Regional Focus

ASEAN integration

Published: Sep 2014
Portrait of Anne Rodrigues
Anne Rodrigues, President, Malaysian Association of Corporate Treasurers:

The governments of the ten countries that make up the Association of South East Asian Nations (ASEAN) subscribe to the formation of the ASEAN Economic Community (AEC). The AEC will see the integration of all ten ASEAN economies into “a single production base with free movement of goods and services, capital, investments and skilled labour.” The deadline for the integration has been set at 31st December 2015.

The full realisation of such an economic community will bring considerable economic benefits to corporates who operate within it, as it will see the creation of an entity with a combined population of around 600m, a GDP of $2.4 trillion, making it the seventh largest trading economy in the world. Additionally, if we include a free trade area (FTA) with dialogue partners (Australia, New Zealand, India, Japan, China and South Korea) and also FTAs with the EU and US, the benefits would be even greater. From these corporates will be able to obtain considerable benefits from economies of scale as well as cross border synergies from ASEAN integration, not to mention a rising of the levels of efficiencies and reduction in all manner of costs with the reduction in tariffs, related administrative and banking costs, as the theory of competitive advantage kicks in. Overall, the full realisation of AEC as envisioned will definitely result in an overall ease of doing business within the region.

The task of implementing the AEC in accordance with the ASEAN Economic Blueprint, which is a master plan for the establishment of the AEC, is entrusted with the ASEAN secretariat. The update provided by the secretariat in July 2013 stated that the implementation rate of the AEC Blueprint was 79%.

I believe that corporates in the region, particularly in the case of Malaysia, who are involved with operating businesses and trading within the ASEAN region are not yet fully aware of the potential impact and benefits of AEC implementation for whatever reason. This could be because of insufficient focus and publicity by the entities involved or because there are other more pressing issues to be tackled, or even a lack of conviction that such a blueprint will finally take off.

Likewise, in respect of the progress of a Pan ASEAN clearing and settlements system, there has been very little information forthcoming from the ASEAN Secretariat and a more detailed framework for banking under the AEC scenario has yet to be disseminated.

Portrait of David Morton
David Morton, Regional Head of Corporate Banking – Asia Pacific, Commercial Banking, HSBC:

Anything that brings together larger groupings of businesses and populations on a single or common regulatory framework, normally leads to greater efficiency and reduced operating costs for businesses. This is especially true in Asia Pacific, a region containing 17 contrasting countries growing at different rates and operating under different political systems. The further integration of the ASEAN region and the creation of the ASEAN Economic Community (AEC) therefore has the potential to offer a number of benefits to corporates with operations in the region.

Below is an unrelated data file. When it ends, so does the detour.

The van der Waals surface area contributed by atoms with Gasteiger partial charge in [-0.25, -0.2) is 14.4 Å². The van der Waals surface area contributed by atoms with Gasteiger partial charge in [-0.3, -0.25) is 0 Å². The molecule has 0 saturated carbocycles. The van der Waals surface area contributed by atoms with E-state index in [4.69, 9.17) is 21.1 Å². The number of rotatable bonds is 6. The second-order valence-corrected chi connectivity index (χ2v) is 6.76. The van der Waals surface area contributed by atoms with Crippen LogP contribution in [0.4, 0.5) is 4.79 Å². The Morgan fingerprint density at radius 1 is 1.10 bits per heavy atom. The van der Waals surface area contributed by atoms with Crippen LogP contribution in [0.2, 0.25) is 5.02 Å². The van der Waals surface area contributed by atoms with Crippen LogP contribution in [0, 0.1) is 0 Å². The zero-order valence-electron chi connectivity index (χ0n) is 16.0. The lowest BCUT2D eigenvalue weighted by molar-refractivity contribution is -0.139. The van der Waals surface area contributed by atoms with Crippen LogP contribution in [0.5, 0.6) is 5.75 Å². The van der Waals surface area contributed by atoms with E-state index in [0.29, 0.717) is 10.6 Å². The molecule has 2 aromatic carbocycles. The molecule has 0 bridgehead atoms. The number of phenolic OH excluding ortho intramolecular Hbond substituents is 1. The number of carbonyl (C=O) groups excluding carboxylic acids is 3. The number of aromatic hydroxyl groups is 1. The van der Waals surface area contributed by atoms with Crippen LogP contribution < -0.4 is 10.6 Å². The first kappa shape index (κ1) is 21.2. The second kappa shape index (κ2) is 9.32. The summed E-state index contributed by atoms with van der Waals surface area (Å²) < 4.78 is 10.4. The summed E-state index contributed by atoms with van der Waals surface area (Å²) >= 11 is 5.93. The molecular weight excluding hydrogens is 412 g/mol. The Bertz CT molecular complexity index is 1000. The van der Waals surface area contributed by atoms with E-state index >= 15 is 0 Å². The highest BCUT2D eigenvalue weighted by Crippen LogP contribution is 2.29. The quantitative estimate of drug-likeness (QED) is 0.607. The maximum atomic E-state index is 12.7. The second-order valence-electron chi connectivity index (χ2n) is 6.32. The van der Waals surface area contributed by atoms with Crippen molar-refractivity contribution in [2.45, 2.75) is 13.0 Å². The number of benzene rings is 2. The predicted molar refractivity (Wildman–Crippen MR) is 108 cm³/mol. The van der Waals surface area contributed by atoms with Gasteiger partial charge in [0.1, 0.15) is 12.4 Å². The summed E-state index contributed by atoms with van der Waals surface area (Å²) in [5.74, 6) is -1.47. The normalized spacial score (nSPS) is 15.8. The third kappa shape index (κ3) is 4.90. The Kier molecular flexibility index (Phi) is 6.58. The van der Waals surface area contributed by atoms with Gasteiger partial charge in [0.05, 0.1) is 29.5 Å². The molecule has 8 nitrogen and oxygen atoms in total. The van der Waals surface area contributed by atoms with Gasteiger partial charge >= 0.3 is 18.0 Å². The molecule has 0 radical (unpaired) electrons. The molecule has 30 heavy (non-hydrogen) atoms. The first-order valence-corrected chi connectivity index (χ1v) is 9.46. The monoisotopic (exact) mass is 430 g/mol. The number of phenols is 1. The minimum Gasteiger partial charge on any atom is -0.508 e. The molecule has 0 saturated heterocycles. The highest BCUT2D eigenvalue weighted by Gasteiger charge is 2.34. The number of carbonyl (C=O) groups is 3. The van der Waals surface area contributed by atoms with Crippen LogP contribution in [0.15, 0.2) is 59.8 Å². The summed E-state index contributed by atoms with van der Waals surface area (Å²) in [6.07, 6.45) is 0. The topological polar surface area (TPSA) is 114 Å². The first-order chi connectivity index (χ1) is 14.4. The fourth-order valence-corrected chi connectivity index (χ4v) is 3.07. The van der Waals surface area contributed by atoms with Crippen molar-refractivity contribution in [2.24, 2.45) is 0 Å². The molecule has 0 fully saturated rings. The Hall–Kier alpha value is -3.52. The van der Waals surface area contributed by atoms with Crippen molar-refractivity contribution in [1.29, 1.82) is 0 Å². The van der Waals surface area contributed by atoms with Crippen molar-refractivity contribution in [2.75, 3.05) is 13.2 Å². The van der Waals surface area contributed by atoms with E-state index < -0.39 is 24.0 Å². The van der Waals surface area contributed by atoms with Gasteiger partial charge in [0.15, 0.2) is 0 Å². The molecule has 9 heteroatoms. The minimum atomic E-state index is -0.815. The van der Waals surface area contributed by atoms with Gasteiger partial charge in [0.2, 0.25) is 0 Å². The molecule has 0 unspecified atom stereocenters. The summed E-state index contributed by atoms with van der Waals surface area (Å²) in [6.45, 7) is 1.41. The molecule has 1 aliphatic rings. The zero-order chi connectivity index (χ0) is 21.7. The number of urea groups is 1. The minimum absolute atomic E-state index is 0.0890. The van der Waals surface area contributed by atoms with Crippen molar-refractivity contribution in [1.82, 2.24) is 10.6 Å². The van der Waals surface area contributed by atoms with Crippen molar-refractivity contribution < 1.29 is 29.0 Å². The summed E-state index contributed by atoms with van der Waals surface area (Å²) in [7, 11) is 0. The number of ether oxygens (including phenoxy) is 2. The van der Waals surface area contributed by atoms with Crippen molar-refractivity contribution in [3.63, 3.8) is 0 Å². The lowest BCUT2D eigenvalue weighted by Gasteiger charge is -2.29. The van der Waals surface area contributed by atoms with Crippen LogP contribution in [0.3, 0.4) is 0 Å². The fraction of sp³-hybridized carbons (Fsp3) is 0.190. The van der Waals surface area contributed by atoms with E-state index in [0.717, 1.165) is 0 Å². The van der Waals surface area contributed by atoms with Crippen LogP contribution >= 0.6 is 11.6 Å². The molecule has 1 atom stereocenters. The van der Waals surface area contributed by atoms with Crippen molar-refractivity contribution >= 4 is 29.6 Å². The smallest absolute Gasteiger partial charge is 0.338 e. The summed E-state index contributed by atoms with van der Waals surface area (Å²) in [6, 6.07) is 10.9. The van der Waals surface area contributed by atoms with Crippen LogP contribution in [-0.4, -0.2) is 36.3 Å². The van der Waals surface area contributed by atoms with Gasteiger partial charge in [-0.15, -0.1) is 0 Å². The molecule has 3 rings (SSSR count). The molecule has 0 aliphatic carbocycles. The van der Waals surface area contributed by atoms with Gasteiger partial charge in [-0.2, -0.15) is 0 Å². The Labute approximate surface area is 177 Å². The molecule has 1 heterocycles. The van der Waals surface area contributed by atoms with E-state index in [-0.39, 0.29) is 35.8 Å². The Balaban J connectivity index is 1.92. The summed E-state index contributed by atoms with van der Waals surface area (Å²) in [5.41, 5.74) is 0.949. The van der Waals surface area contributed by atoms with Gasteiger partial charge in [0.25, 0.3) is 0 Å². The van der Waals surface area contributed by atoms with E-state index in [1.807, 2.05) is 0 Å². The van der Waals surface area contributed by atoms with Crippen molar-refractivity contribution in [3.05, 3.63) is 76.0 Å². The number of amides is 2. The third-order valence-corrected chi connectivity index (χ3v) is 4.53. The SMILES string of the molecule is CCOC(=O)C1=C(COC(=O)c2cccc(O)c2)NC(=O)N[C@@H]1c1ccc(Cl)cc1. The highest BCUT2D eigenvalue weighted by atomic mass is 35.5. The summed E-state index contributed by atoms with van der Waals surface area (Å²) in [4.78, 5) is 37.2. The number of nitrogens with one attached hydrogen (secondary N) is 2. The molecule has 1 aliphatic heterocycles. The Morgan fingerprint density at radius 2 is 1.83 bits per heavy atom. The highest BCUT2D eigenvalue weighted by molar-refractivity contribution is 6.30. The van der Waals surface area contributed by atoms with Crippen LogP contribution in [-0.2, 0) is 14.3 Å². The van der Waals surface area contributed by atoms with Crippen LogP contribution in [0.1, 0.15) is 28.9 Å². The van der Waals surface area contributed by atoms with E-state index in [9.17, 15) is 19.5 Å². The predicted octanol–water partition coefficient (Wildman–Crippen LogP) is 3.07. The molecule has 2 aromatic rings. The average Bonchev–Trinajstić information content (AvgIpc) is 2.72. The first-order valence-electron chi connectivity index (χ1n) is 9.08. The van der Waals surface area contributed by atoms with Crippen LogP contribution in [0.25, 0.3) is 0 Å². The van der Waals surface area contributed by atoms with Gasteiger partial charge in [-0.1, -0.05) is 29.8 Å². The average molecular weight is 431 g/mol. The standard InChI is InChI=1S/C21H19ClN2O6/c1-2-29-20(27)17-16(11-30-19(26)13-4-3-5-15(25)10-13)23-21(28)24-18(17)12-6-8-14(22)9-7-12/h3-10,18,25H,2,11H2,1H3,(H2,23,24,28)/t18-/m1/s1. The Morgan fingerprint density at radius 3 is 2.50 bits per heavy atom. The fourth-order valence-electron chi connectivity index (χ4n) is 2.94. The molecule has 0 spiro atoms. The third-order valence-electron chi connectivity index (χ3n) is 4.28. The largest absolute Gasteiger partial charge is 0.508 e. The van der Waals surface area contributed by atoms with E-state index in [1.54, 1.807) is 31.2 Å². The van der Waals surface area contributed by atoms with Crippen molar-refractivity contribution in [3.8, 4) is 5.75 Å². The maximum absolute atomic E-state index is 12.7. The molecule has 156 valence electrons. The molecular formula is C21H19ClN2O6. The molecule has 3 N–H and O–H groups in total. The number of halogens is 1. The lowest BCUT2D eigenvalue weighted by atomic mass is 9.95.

The major benefits which further ASEAN integration may bring, include; further trade and investment liberalisation, the ability to transfer funds across border more efficiently and without delay, the ability to take advantages of developments such as RMB internationalisation which the ASEAN region will be heavily involved in and also take advantage of the new technologies developed in the region which can be utilised by treasury. In addition, the region and its benefits are not just open to large multinationals. SMEs will also be able to take advantage of ASEAN at the same speed, if not quicker, than large multinationals.

However, a pan-ASEAN clearing and settlement system is currently not something which corporates will readily be able to benefit from, as all parties are still a long way from reaching an agreement. While some countries have taken steps to pave the way for this, such as Singapore launching its FAST payment system, and we expect further countries to adopt similar methods as a way to modernise their own domestic payment infrastructures there is still a significant amount of work to be to create a pan-ASEAN system and this will take some time.

To take full advantage of ASEAN integration it is vital that corporate treasurers stay close to development in the region by keeping up to date with releases from the official bureaucratic sources within the region. Corporates should also look to their home embassies and government trade organisations who will also release information. The challenge for the treasurer however lies in being able to filter the plethora of information to ensure that what they are looking at is up to date and relevant to their operations.